South Africa’s ANC says economy, corruption are priorities

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By Associated Press

JOHANNESBURG: South Africa President Cyril Ramaphosa says the fight against corruption and work to improve the country’s faltering economy have been endorsed by the ruling African National Congress party in order to improve its declining electoral support.

Ramaphosa on Sunday addressed the close of the party’s national policy conference where it discussed what is must do to address the country’s challenges, including the high poverty levels, 35% unemployment rate and rising inflation.

“The conference has agreed that we need to allocate extraordinary and militant measures to accelerate increasing growth, create employment and alleviate poverty,” said Ramaphosa.

“We have also noted with great concern the impact of the rising cost of living on South African families,” said Ramaphosa of the country’s inflation rate of 7.4%.

The policy meeting, seen as a preview to its conference in December where it will elect new leaders, was attended by more than 2,000 delegates.

According to Ramaphosa, the delegates also expressed concern about the country’s electricity crisis, which has resulted in nationwide rolling power cuts which have hit businesses and households as the state power utility Eskom fails to keep the lights on.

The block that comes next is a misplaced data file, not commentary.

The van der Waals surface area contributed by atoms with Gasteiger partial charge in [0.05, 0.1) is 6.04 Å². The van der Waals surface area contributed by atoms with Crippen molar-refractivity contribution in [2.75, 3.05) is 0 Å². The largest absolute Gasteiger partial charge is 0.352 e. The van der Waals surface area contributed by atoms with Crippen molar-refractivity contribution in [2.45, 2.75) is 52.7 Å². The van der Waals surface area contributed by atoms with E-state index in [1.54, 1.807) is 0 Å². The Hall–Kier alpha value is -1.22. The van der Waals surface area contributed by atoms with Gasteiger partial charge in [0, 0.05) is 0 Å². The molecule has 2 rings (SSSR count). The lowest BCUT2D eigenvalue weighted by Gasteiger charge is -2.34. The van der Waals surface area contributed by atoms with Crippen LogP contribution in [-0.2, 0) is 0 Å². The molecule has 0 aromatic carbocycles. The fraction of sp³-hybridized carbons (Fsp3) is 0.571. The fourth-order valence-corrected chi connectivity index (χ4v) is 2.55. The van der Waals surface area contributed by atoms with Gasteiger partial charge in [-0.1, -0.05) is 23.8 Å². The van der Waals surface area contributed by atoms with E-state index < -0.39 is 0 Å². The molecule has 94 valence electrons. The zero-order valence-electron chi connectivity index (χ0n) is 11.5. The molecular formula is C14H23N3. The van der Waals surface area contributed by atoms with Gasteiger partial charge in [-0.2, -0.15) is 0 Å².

The delegates supported the government’s efforts to address the power cuts.

“We have recognized that our economic progress requires a secure supply of affordable and sustainable energy,” said Ramaphosa.

“The conference has endorsed the actions recently announced by the government to improve the performance of Eskom’s existing power stations and to add new generation capacity to the grid as quickly as possible,” said Ramaphosa.

The party’s contentious step-aside policy, which requires party leaders accused of corruption to step down from their positions, was endorsed by the conference despite some opposition from rival factions within the party.

Delegates from the KwaZulu-Natal province who remain loyal to former President Jacob Zuma, have argued that the step-aside rule is not implemented consistently and is used by Ramaphosa to silence political rivals.

The policies agreed on at the conference are expected to be adopted at the national conference in December, where Ramaphosa will be seeking re-election as the party’s leader.